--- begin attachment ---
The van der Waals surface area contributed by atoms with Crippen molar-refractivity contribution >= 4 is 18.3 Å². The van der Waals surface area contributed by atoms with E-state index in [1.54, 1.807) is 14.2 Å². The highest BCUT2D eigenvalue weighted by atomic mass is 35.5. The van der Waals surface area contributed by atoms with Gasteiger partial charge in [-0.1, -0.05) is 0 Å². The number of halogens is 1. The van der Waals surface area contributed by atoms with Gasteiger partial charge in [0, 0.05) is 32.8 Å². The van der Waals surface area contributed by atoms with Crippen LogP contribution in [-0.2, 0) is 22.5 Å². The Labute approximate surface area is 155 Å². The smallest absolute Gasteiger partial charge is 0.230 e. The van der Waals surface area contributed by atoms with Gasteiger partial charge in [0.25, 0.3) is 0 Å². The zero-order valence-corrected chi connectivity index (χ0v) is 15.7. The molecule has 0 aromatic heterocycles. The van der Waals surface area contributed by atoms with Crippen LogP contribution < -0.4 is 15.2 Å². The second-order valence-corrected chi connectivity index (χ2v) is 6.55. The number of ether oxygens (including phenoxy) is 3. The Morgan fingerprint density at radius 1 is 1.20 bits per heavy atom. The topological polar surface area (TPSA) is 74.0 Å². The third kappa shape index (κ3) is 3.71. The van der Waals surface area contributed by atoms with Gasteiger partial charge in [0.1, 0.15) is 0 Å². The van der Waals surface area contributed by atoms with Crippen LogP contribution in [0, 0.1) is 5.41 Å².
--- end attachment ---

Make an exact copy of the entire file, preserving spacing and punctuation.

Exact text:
The van der Waals surface area contributed by atoms with Crippen molar-refractivity contribution >= 4 is 18.3 Å². The van der Waals surface area contributed by atoms with E-state index in [1.54, 1.807) is 14.2 Å². The highest BCUT2D eigenvalue weighted by atomic mass is 35.5. The van der Waals surface area contributed by atoms with Gasteiger partial charge in [-0.1, -0.05) is 0 Å². The number of halogens is 1. The van der Waals surface area contributed by atoms with Gasteiger partial charge in [0, 0.05) is 32.8 Å². The van der Waals surface area contributed by atoms with Crippen LogP contribution in [-0.2, 0) is 22.5 Å². The Labute approximate surface area is 155 Å². The smallest absolute Gasteiger partial charge is 0.230 e. The van der Waals surface area contributed by atoms with Gasteiger partial charge in [0.25, 0.3) is 0 Å². The zero-order valence-corrected chi connectivity index (χ0v) is 15.7. The molecule has 0 aromatic heterocycles. The van der Waals surface area contributed by atoms with Crippen LogP contribution < -0.4 is 15.2 Å². The second-order valence-corrected chi connectivity index (χ2v) is 6.55. The number of ether oxygens (including phenoxy) is 3. The Morgan fingerprint density at radius 1 is 1.20 bits per heavy atom. The topological polar surface area (TPSA) is 74.0 Å². The third kappa shape index (κ3) is 3.71. The van der Waals surface area contributed by atoms with Gasteiger partial charge in [0.1, 0.15) is 0 Å². The van der Waals surface area contributed by atoms with Crippen LogP contribution in [0, 0.1) is 5.41 Å².